|RDT 170||Medical Imaging Capstone Seminar WAC||3 Credits|
|RDT 204||Medical Imaging Practicum IV||3 Credits|
|HPA 11||Intro to Healthcare Management||3 Credits|
|All grades Must be C or Higher (C minus is NOT Acceptable)||17 Credits|
|Total Major||64 credits|
RDT 100 Introduction to Medical Imaging 2 cr. Summer I
An introduction to the field of radiologic technology explains the guidelines of the program, history of the field, and an overview of current technology. This course also includes basic radiation protection, medical terminology, the value of patient rights and the role of the radiographer. Introductory law and the radiographer’s responsibility to deliver healthcare that is free from bias will also be discussed. Students will be oriented to the radiography lab where they will be introduced to basic radiographic principles. Accreditation and professional societies will be covered.
RDT 103 Methods of Patient Care 3 cr. Fall I
Designed to provide the basic concepts of the physical and emotional needs of the patient. Describes routine and emergency procedures, insertion and maintenance of an intravenous line, as well as infection control utilizing universal precautions and recognition and treatment of reactions to contrast media. The course educates students in obtaining vital signs and contrast media injection; identifies the importance of patient education; and includes medical ethics, law and cultural differences.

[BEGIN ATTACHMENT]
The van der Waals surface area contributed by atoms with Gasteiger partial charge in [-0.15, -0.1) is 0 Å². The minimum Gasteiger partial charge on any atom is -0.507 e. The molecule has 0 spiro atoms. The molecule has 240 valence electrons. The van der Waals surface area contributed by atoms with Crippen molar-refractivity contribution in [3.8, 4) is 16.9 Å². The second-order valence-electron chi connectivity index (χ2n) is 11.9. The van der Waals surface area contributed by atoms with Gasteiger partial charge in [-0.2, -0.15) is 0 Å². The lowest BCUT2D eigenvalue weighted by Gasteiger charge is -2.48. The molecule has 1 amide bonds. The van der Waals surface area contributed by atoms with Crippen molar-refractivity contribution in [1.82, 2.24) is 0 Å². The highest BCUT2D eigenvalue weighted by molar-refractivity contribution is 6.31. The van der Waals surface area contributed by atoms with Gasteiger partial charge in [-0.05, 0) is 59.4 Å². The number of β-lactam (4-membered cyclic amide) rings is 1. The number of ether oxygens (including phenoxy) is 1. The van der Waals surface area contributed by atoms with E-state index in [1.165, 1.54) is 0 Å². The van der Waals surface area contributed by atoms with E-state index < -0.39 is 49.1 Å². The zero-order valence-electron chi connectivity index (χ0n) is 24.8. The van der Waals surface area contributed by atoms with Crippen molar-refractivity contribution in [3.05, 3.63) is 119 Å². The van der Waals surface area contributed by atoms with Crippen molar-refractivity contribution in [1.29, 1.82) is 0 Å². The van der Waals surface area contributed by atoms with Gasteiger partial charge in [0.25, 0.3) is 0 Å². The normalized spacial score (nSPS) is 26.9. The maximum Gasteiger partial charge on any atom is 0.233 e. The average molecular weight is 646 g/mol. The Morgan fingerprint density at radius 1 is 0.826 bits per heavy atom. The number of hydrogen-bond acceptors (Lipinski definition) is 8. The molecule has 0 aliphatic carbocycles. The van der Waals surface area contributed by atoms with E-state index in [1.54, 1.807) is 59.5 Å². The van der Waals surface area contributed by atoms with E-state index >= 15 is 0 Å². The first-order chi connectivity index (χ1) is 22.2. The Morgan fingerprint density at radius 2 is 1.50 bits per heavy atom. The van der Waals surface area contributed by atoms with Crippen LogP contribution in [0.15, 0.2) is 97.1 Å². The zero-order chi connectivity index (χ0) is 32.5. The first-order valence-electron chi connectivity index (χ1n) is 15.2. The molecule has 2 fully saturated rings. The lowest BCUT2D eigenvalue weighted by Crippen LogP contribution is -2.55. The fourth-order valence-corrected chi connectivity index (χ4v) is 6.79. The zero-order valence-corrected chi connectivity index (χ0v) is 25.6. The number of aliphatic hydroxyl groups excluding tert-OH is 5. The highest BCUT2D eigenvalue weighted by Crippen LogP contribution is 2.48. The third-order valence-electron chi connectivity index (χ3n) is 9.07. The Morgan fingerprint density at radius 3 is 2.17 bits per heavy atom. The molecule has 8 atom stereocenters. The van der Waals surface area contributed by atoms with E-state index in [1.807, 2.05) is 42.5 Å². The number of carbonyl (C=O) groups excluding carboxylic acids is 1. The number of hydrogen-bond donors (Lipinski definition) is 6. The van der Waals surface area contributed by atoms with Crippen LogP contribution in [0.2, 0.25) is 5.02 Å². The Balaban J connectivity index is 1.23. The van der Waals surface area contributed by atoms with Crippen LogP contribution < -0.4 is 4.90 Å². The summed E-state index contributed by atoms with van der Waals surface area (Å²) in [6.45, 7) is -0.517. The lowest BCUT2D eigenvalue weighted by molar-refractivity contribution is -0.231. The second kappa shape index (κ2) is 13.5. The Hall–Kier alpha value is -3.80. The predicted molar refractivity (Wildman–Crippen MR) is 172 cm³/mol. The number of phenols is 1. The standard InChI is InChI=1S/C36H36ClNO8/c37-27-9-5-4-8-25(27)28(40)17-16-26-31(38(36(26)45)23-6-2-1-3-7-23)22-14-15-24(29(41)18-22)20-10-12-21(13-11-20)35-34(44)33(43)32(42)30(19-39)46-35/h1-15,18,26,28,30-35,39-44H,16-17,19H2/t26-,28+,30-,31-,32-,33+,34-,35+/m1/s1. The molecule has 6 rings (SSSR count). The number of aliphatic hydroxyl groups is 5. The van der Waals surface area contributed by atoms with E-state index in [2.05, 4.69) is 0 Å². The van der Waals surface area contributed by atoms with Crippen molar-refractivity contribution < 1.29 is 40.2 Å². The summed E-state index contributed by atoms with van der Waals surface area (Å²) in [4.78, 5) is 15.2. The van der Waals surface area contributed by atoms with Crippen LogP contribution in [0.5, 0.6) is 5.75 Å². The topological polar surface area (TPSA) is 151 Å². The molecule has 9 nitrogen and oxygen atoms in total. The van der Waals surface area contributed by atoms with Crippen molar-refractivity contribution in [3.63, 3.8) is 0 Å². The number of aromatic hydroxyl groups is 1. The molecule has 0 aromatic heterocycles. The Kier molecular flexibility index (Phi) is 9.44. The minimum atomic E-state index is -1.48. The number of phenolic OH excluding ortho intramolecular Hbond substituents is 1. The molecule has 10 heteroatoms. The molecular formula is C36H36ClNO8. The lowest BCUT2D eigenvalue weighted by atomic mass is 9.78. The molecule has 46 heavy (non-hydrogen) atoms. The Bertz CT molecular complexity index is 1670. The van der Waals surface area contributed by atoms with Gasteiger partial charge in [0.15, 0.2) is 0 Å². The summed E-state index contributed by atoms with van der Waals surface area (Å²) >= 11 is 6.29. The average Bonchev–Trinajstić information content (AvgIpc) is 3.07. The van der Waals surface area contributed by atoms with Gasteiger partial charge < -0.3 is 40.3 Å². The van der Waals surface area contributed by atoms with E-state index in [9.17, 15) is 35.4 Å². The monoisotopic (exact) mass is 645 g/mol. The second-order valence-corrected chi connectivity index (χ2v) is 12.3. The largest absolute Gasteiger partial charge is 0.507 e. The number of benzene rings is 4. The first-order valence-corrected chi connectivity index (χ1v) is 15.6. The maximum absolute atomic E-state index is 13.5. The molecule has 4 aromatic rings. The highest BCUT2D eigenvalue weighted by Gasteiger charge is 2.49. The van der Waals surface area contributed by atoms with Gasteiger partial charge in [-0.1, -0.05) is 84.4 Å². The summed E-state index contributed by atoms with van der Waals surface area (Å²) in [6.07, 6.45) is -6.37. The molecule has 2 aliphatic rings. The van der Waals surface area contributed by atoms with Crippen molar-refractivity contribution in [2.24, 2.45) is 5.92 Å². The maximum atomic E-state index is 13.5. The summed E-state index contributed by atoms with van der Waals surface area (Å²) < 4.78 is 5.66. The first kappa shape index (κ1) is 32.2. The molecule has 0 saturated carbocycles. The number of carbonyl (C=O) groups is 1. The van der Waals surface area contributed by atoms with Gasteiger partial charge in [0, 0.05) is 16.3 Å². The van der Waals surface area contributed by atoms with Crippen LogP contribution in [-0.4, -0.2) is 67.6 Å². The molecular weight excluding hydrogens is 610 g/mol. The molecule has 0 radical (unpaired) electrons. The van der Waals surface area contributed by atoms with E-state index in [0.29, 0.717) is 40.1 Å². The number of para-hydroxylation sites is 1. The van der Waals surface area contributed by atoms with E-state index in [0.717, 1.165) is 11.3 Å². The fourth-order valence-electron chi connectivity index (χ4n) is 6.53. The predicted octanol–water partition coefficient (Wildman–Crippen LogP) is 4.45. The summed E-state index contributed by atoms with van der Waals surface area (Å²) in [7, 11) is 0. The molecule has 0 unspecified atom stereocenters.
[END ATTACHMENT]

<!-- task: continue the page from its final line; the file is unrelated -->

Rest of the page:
RDT 128 Radiographic Cross Sectional Anatomy 3 cr. Fall II
This course introduces students to cross sectional anatomy using a state of the art Anatomage 3D anatomy visualization table. Students will study transaxial, sagittal and coronal images of the head, neck, extremities, thorax, abdomen, pelvis and spine. Both normal and cross sectional images with pathologies will be explored to give first hand insight into what to look for on these images in the clinical setting.